Rescuing and rehoming abandoned dogs in Hong Kong

by Hong Kong Dog Rescue Limited
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Rescuing and rehoming abandoned dogs in Hong Kong
Rescuing and rehoming abandoned dogs in Hong Kong
Rescuing and rehoming abandoned dogs in Hong Kong
Rescuing and rehoming abandoned dogs in Hong Kong
Rescuing and rehoming abandoned dogs in Hong Kong
Rescuing and rehoming abandoned dogs in Hong Kong
Rescuing and rehoming abandoned dogs in Hong Kong
Rescuing and rehoming abandoned dogs in Hong Kong
Rescuing and rehoming abandoned dogs in Hong Kong
Rescuing and rehoming abandoned dogs in Hong Kong
Rescuing and rehoming abandoned dogs in Hong Kong

I had to go to AFCD today to take a newly surrendered dog for licensing, and while I was there I was told there was a litter of four puppies that were ready to go.  Of course, I agreed to take them, especially as the other litter I was expecting from another AFCD Centre had apparently got suspected parvovirus and would therefore not be approved for rehoming.  The four I took are beautiful and very cute, although they have ringworm (fungal skin infection) so won't be at Whiskers N Paws for a while. 

The little dog I had with me for licensing is a very cute/funny boy which we are guessing is a cross between a pug and a chihuahua.  His name is now Edmund and he is (estimated) only a year old. He's available for adoption now, but although he's a very sweet and easy dog most of the time he did get quite upset when Dr Andy tried to check his ears so we would have to say he's not suitable for a home with young children.  Other than that little meltdown, Edmund was very happy to sit on my lap in the van and to be petted and handled, and he didn't even make a fuss when he was microchipped and rabies vaccinated.

I also took puppies Wigbert and Dylan to Acorn for their due vaccinations, as well as one of my Lamma dogs, Naomi, who had somehow ended up with the entire top of one foot skinned.  It was a horrible mess that I'd managed to bandage myself with my eyes closed (so I wouldn't have to look at the wound), but as I'd hoped would be the case Dr Andy said it would heal by itself (with antibiotics) so there wasn't much I could do other than cleaning.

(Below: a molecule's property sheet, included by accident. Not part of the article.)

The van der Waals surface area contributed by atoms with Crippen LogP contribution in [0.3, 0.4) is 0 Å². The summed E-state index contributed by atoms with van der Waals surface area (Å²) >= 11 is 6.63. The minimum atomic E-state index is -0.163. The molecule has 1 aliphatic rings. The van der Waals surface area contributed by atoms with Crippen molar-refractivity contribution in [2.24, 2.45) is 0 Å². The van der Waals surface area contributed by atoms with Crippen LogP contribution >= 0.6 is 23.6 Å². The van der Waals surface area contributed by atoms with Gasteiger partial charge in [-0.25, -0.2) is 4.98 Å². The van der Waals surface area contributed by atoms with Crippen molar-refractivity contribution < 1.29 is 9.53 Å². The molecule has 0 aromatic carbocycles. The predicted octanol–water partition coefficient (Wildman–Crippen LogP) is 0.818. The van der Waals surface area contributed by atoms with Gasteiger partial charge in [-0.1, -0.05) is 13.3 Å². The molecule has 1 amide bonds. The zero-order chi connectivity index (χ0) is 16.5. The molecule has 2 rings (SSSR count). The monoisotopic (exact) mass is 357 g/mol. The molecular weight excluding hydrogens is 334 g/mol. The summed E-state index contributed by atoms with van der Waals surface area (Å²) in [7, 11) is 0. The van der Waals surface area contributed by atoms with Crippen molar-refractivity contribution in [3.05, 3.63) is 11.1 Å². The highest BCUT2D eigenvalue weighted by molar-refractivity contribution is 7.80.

After dropping the two pups off at our Ap Lei Chau Homing Centre, big sized brothers Dallas and Cabo were packed up to send to Tai Po to join the only remaining Stanley Barracks puppy, Dougal.

 Edmund is the size of a chihuahua


Wigbert is now fully vaccinated and ready to start walking outside


Lamma dog Naomi


Sweet Dougal is waiting at Tai Po

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Just when I was thinking we hadn't seen any dogs leaving Tai Po for a while, two adoptions have been confirmed. Blondie is one of them and Noosa the other, so I'm feeling as relieved as they must be happy.

Murphy went back to Acorn this morning as one of a group of dogs taking part in experimental stem cell treatment, which although not a new concept had previously required the stem cells to be harvested from the dogs themselves before being re-injected into the affected areas.  Arthritic dogs that I have known to have had this done have been given a whole new lease of life, so I'm hoping that Murphy and Lucas (the old golden retriever recently taken from AFCD and with bad hips) will soon be skipping around like youngsters.  This new treatment comes ready-made, and all that was required was for the dogs to be X-rayed to confirm that they were suitable candidates, which obviously they were.  It takes a while for the stem cells to do their work so it's a matter of wait-and-see, and although not a cheap option, for those of you who have dogs struggling with pain and unable to walk it's worth considering.  (We were lucky to be offered the treatment free of charge just in case you're wondering how we could afford it).